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Surviving in a marine desert: The sponge loop retains resources within coral reefs
de Goeij, J.M.; van Oevelen, D.; Vermeij, M.J.A.; Osinga , R.; Middelburg, J.J.; de Goeij, A.F.P.M.; Admiraal, W. (2013). Surviving in a marine desert: The sponge loop retains resources within coral reefs. Science (Wash.) 342(6154): 108-110. hdl.handle.net/10.1126/science.1241981
In: Science (Washington). American Association for the Advancement of Science: New York, N.Y. ISSN 0036-8075; e-ISSN 1095-9203, meer
Peer reviewed article  

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Auteurs  Top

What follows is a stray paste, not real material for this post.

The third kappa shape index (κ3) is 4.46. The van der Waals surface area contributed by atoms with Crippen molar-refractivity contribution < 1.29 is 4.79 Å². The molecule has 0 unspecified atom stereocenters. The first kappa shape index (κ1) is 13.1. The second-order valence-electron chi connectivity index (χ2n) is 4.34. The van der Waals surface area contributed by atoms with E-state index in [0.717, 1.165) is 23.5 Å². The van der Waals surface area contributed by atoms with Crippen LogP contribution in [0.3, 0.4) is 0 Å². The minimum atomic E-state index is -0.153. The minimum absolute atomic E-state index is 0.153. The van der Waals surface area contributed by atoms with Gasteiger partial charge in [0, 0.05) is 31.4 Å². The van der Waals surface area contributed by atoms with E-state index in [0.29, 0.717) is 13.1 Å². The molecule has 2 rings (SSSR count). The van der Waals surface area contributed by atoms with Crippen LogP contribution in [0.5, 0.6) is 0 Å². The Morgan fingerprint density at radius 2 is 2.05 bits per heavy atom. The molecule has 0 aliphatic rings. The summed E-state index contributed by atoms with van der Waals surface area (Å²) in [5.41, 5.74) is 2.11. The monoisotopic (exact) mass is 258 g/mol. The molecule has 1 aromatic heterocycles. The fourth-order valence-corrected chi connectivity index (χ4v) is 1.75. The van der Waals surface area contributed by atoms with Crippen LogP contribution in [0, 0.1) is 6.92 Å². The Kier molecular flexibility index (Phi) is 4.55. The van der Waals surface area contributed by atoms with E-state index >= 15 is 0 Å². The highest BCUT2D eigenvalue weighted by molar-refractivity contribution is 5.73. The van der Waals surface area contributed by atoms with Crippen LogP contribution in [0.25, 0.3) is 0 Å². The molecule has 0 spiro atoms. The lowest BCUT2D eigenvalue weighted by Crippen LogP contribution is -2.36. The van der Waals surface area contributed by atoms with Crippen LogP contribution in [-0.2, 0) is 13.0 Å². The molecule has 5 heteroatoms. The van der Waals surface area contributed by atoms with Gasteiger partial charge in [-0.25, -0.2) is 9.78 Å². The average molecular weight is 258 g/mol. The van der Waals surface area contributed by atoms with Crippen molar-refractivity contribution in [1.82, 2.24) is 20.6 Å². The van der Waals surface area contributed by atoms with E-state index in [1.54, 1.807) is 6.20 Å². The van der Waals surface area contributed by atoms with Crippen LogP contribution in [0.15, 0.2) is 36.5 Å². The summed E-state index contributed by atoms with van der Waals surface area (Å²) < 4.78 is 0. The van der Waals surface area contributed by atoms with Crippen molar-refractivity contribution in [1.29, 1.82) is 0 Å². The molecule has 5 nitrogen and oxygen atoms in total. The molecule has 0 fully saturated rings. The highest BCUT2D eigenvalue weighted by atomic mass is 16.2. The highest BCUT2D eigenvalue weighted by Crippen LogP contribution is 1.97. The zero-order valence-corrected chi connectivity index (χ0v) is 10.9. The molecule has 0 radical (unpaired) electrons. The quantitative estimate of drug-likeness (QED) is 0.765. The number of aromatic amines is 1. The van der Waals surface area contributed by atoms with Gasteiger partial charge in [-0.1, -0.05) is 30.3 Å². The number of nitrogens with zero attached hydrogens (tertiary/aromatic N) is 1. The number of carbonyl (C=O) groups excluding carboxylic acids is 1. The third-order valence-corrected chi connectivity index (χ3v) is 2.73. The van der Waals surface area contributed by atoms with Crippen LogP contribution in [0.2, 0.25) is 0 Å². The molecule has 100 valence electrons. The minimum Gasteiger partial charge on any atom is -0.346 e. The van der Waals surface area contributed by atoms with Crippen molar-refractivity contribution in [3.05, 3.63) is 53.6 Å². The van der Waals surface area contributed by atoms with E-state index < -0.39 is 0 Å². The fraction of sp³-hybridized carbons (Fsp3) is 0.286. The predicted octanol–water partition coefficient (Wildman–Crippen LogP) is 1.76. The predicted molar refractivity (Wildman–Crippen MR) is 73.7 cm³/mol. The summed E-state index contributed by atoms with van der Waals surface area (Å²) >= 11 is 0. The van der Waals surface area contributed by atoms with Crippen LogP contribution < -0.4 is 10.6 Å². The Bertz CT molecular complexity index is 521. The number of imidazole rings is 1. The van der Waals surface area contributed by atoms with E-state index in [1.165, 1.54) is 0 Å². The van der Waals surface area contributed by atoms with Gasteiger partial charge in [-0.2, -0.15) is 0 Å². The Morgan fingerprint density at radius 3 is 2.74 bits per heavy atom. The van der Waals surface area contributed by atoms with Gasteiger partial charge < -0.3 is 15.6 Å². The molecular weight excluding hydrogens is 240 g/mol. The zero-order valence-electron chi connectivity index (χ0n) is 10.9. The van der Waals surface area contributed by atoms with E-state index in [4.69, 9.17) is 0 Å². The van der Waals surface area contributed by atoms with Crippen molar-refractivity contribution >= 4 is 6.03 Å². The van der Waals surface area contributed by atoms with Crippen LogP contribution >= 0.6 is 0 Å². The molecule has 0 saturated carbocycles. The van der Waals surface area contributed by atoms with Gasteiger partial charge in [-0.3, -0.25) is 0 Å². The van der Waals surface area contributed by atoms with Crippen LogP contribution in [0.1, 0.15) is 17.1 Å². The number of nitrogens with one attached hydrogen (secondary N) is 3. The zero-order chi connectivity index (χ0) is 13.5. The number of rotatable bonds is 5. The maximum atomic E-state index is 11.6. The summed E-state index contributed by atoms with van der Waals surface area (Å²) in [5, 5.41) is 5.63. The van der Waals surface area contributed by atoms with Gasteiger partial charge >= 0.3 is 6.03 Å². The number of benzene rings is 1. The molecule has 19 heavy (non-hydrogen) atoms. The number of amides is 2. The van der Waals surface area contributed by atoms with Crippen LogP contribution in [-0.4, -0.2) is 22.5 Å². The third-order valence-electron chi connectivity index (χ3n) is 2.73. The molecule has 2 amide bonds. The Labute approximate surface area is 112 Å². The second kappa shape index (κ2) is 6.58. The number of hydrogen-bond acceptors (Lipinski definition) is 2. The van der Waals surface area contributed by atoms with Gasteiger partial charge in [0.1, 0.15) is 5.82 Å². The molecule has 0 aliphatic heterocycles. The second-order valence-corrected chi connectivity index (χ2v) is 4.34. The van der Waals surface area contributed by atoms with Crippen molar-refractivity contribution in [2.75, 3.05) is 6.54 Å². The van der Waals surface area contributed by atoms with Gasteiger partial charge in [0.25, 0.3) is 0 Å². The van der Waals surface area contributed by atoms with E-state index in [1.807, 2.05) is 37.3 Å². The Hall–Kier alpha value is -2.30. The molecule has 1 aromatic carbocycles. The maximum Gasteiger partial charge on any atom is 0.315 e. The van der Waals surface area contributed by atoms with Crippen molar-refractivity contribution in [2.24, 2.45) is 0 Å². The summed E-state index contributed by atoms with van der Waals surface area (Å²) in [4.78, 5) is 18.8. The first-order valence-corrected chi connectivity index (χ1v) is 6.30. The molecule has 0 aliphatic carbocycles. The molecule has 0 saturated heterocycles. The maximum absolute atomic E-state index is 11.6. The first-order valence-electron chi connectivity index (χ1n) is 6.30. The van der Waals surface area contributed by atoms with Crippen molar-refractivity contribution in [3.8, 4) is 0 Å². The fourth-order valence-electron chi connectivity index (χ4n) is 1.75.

• de Goeij, J.M.
  • van Oevelen, D., meer
  • Vermeij, M.J.A.
  • Osinga, R.
  • Middelburg, J.J., meer
  • de Goeij, A.F.P.M.
  • Admiraal, W.

Abstract
    Ever since Darwin’s early descriptions of coral reefs, scientists have debated how one of the world’s most productive and diverse ecosystems can thrive in the marine equivalent of a desert. It is an enigma how the flux of dissolved organic matter (DOM), the largest resource produced on reefs, is transferred to higher trophic levels. Here we show that sponges make DOM available to fauna by rapidly expelling filter cells as detritus that is subsequently consumed by reef fauna. This “sponge loop” was confirmed in aquarium and in situ food web experiments, using 13C- and 15N-enriched DOM. The DOM-sponge-fauna pathway explains why biological hot spots such as coral reefs persist in oligotrophic seas—the reef’s paradox—and has implications for reef ecosystem functioning and conservation strategies.

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